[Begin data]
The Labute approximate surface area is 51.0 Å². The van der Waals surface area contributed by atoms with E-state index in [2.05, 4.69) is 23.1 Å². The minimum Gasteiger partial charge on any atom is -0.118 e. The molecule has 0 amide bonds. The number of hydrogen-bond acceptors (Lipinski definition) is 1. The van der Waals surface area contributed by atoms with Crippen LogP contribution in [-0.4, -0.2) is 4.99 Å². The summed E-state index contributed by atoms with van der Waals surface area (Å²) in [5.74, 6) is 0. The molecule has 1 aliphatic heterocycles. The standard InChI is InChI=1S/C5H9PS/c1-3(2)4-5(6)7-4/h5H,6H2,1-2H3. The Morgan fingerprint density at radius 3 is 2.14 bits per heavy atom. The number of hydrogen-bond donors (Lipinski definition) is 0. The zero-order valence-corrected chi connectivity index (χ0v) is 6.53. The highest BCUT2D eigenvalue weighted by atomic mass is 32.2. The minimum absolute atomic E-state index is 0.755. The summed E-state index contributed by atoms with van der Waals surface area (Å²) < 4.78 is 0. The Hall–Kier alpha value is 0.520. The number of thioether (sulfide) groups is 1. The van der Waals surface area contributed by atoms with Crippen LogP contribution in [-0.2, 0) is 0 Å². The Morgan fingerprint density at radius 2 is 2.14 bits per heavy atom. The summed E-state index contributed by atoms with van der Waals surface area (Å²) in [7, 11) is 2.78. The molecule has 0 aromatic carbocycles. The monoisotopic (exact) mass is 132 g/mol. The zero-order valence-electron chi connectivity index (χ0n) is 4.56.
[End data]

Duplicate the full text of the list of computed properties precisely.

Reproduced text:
The Labute approximate surface area is 51.0 Å². The van der Waals surface area contributed by atoms with E-state index in [2.05, 4.69) is 23.1 Å². The minimum Gasteiger partial charge on any atom is -0.118 e. The molecule has 0 amide bonds. The number of hydrogen-bond acceptors (Lipinski definition) is 1. The van der Waals surface area contributed by atoms with Crippen LogP contribution in [-0.4, -0.2) is 4.99 Å². The summed E-state index contributed by atoms with van der Waals surface area (Å²) in [5.74, 6) is 0. The molecule has 1 aliphatic heterocycles. The standard InChI is InChI=1S/C5H9PS/c1-3(2)4-5(6)7-4/h5H,6H2,1-2H3. The Morgan fingerprint density at radius 3 is 2.14 bits per heavy atom. The number of hydrogen-bond donors (Lipinski definition) is 0. The zero-order valence-corrected chi connectivity index (χ0v) is 6.53. The highest BCUT2D eigenvalue weighted by atomic mass is 32.2. The minimum absolute atomic E-state index is 0.755. The summed E-state index contributed by atoms with van der Waals surface area (Å²) < 4.78 is 0. The Hall–Kier alpha value is 0.520. The number of thioether (sulfide) groups is 1. The van der Waals surface area contributed by atoms with Crippen LogP contribution in [-0.2, 0) is 0 Å². The Morgan fingerprint density at radius 2 is 2.14 bits per heavy atom. The summed E-state index contributed by atoms with van der Waals surface area (Å²) in [7, 11) is 2.78. The molecule has 0 aromatic carbocycles. The monoisotopic (exact) mass is 132 g/mol. The zero-order valence-electron chi connectivity index (χ0n) is 4.56.